(Seen at the afternoon performance on 21st October 2017). This is a
strange dish indeed. The "play within a play" proves the more compelling of the
work; the few times the production caught fire were when the characters were
playing characters in a strange dance of passionless submission and domination.
Vanda (Natalie Dormer - moulting like a Labrador in spring, either requiring
a new wig or urgent alopecia treatment) switches from standard-issue "dizzy New
York actress with attitude" into "sophisticate" role with an ease that
eventually convinced the monkey that there was more talent than on first
Thomas (David Oakes) is another cardboard cut-out, "struggling writer with
wealthy, clever fiancée" into "oh, I can act and be manipulated without
Patrick Marber manages to stage the whole thing despite the static Ives
script, though Rob Howell's somewhat extravagant set and the not-really-required
(and also not very alluring anyway) skimpy costume for Ms Dormer make for an
even heavier weight for the writing to pull.
For the monkey, it didn't really go anywhere much. The conclusion seemed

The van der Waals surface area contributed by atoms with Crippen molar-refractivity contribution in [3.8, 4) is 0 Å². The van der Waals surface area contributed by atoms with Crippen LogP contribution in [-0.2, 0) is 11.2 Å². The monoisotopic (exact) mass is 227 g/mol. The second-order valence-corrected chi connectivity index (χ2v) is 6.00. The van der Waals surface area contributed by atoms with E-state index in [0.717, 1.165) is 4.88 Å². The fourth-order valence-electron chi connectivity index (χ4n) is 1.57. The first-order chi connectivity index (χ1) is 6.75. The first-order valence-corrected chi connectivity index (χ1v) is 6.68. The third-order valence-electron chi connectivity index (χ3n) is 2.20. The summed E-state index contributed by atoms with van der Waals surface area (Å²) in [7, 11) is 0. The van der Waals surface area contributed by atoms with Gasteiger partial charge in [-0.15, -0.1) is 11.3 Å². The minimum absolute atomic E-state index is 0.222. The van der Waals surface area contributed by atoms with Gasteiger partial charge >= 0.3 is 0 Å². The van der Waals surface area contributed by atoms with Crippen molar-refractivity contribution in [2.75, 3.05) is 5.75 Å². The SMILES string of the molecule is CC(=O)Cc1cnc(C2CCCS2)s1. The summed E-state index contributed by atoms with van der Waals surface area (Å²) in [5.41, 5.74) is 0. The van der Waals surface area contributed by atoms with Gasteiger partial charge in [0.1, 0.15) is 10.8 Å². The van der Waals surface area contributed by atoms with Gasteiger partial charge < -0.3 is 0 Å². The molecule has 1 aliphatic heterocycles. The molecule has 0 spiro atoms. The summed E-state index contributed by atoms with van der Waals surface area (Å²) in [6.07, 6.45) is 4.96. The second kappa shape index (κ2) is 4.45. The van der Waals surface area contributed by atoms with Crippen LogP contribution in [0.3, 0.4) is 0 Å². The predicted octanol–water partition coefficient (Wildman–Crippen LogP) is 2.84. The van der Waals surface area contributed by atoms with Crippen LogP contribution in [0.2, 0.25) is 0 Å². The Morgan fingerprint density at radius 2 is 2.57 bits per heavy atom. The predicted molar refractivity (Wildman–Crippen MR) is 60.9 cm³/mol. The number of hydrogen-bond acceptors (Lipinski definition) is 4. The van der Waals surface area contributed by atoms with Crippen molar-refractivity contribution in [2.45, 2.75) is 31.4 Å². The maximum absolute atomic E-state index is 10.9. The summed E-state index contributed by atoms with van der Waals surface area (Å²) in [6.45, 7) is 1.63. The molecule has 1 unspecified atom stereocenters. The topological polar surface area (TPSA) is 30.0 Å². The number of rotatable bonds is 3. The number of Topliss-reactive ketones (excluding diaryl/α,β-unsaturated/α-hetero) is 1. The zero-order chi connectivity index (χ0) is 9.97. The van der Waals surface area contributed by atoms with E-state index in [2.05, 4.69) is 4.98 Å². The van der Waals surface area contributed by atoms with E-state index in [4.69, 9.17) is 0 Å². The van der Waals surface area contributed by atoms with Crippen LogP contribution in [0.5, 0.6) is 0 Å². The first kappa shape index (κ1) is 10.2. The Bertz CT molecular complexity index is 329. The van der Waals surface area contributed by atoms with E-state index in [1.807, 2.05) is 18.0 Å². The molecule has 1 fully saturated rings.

forced, almost added because the author couldn't think of another way to make
his point. The power struggles lacked eroticism along the way, and nothing of
the topic is truly explored - the opportunities limited by the decision to
concentrate on character story development (such as it is) instead. The final
idea is trite - and somewhat contradicted by the production itself - so marks
lost for that too.
Probably the kind of evening for those who consider "Fifty Shades" edgy, and
don't mind paying a lot for a starry 90 minute play because they see few anyway.
It's around the 2.5 star mark for the monkey, is it's final conclusion.